The aerospace and defence sectors have gathered momentum lately with the defence reforms, and Indian companies are getting the opportunity to prove themselves through privatisation, driven by the government’s ‘Make in India’ initiative. Privatisation has the potential to introduce updated technologies and state-of-the-art capabilities, making India a major potential area for manufacturing activities.
The role and importance of MSMEs in defence & aerospace
MSMEs have also played a very important role in boosting Defence and Aerospace (D&A) manufacturing. About 80% of the parts and subassemblies are being manufactured by MSMEs. The government has undertaken various initiatives in order to provide opportunities for MSMEs in defence manufacturing. The revised definition for ‘MSME’ has also helped many industries reap the benefits of orders reserved for such companies.
Till recently, MSMEs were affected primarily due to the lack of funding, poor infrastructure, dearth of opportunities and lack of technology availability. To overcome this, the government has taken various initiatives to help MSMEs, including a dedicated fund of ₹50,000 crores, the disallowance of global tenders for procurement of up to ₹200 crores, DPSUs mandated to buy at least 25% of the total requirement from MSMEs, offset multiplier benefits and other liberal policies. Today, opportunities are available to participate in the Indian defence and space sectors as well as the global aerospace market. This is because of the cost reduction pressure or China exit policy, and this will keep the defence & aerospace industry sustainable and investments justified. Many of the state governments have declared various fiscal incentives for MSMEs, which include capital investment cash subsidies, interest subsidies, reimbursement of VAT, subsidy in power tariff and electricity duty, assistance for skill development etc. Setting up a project management unit to support contract management will help reduce delays in procurement.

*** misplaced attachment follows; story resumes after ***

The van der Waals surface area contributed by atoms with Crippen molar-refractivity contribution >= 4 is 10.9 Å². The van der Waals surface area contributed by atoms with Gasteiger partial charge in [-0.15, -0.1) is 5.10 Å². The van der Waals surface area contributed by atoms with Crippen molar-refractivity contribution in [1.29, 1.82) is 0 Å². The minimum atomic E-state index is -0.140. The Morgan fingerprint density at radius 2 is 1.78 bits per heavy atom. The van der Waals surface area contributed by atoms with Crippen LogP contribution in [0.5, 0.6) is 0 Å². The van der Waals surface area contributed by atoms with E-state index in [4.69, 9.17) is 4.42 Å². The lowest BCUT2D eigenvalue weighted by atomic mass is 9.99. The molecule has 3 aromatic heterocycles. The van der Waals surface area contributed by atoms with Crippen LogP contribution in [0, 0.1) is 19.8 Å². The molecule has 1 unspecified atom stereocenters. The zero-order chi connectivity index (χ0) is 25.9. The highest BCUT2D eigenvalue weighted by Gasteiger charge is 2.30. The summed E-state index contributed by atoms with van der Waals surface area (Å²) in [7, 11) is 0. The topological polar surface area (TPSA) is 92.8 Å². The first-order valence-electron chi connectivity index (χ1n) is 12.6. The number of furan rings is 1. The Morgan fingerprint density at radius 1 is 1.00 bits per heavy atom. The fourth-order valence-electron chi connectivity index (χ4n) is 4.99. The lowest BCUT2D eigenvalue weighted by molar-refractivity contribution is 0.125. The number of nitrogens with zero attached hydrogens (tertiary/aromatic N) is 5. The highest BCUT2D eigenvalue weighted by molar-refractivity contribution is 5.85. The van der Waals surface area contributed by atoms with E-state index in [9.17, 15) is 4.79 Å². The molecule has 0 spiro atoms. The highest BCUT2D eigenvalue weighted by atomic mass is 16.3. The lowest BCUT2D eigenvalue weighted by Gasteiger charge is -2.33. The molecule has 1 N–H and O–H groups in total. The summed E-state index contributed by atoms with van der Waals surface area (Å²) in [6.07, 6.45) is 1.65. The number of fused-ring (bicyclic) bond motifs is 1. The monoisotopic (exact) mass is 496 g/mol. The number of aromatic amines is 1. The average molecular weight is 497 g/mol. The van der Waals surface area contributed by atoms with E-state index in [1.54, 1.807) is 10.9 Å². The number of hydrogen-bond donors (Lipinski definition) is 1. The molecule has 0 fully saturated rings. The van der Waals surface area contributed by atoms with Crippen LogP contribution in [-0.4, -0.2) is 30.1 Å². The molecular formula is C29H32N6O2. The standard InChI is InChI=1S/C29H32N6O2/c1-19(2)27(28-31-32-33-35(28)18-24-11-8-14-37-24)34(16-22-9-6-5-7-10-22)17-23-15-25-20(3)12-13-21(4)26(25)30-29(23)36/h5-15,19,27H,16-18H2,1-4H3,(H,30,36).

Where India falls short & the influence of digital
Some of the other challenges constraining the growth of the Indian aerospace industry are the lack of raw materials being manufactured in India that meet global aerospace standards, non-availability of requisite machines and tooling, as well as the absence of certification bodies, agencies for meeting aerospace’s international standards, etc. Hence, the projects that are currently available to Indian manufacturers are low on technology, and most of them are for structural assemblies and parts. The government has increased the FDI limit in the D&A sector to 74% in specific technologies and 49% in all products, which will make OEMs comfortable transferring sophisticated technologies to their subsidiaries in India. The SRIJAN portal gives details of products or spares which currently are being imported by the MoD and DPSUs, and there is the opportunity for indigenisation with their annual import value & product specifications. Establishments like DGQA and DGAQA have made adequate changes in their way of providing quality assurance coverage for self-certifications to suppliers. With the increase in demand for exotic alloys, it will be economical heat batch for raw material suppliers, like MIDHANI, HINDALCO and others, making raw-material availability easier. Indian machine tool suppliers already have tie-ups with global machine tool associations; however, it’s a long way to go for PLC controllers where very few are dominating globally. It is similar for CAD/CAM/CAE software, where efforts are initiated through government labs; however, currently, we have options available in the market.